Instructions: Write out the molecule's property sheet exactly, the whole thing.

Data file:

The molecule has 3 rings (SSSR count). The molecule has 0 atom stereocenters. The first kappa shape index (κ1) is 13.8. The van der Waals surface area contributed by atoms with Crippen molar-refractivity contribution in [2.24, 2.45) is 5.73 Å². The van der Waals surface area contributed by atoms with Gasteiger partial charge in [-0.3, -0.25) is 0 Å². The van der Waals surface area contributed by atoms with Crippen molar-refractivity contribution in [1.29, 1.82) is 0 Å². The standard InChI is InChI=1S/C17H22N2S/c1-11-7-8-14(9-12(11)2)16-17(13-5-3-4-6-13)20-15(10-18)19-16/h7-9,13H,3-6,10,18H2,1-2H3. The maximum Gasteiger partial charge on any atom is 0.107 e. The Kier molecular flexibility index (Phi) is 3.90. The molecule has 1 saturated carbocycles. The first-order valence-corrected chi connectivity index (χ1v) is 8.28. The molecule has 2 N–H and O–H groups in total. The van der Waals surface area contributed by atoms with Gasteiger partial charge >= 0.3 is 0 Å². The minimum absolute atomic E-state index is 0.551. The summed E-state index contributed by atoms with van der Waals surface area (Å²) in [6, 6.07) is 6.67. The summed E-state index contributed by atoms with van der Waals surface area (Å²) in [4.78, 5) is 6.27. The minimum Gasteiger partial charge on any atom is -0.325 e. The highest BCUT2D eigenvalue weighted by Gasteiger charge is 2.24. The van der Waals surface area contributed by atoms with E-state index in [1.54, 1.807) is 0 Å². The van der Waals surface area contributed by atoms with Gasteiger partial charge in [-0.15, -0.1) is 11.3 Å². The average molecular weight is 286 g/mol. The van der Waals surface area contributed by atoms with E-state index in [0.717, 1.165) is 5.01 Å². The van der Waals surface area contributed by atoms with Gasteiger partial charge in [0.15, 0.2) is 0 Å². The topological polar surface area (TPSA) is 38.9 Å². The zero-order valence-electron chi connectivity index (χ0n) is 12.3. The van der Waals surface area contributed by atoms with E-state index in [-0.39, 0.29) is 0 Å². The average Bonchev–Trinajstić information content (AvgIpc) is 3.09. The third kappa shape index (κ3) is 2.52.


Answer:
The molecule has 3 rings (SSSR count). The molecule has 0 atom stereocenters. The first kappa shape index (κ1) is 13.8. The van der Waals surface area contributed by atoms with Crippen molar-refractivity contribution in [2.24, 2.45) is 5.73 Å². The van der Waals surface area contributed by atoms with Gasteiger partial charge in [-0.3, -0.25) is 0 Å². The van der Waals surface area contributed by atoms with Crippen molar-refractivity contribution in [1.29, 1.82) is 0 Å². The standard InChI is InChI=1S/C17H22N2S/c1-11-7-8-14(9-12(11)2)16-17(13-5-3-4-6-13)20-15(10-18)19-16/h7-9,13H,3-6,10,18H2,1-2H3. The maximum Gasteiger partial charge on any atom is 0.107 e. The Kier molecular flexibility index (Phi) is 3.90. The molecule has 1 saturated carbocycles. The first-order valence-corrected chi connectivity index (χ1v) is 8.28. The molecule has 2 N–H and O–H groups in total. The van der Waals surface area contributed by atoms with Gasteiger partial charge >= 0.3 is 0 Å². The minimum absolute atomic E-state index is 0.551. The summed E-state index contributed by atoms with van der Waals surface area (Å²) in [6, 6.07) is 6.67. The summed E-state index contributed by atoms with van der Waals surface area (Å²) in [4.78, 5) is 6.27. The minimum Gasteiger partial charge on any atom is -0.325 e. The highest BCUT2D eigenvalue weighted by Gasteiger charge is 2.24. The van der Waals surface area contributed by atoms with E-state index in [1.54, 1.807) is 0 Å². The van der Waals surface area contributed by atoms with Gasteiger partial charge in [-0.15, -0.1) is 11.3 Å². The average molecular weight is 286 g/mol. The van der Waals surface area contributed by atoms with E-state index in [0.717, 1.165) is 5.01 Å². The van der Waals surface area contributed by atoms with Gasteiger partial charge in [0.15, 0.2) is 0 Å². The topological polar surface area (TPSA) is 38.9 Å². The zero-order valence-electron chi connectivity index (χ0n) is 12.3. The van der Waals surface area contributed by atoms with E-state index in [-0.39, 0.29) is 0 Å². The average Bonchev–Trinajstić information content (AvgIpc) is 3.09. The third kappa shape index (κ3) is 2.52.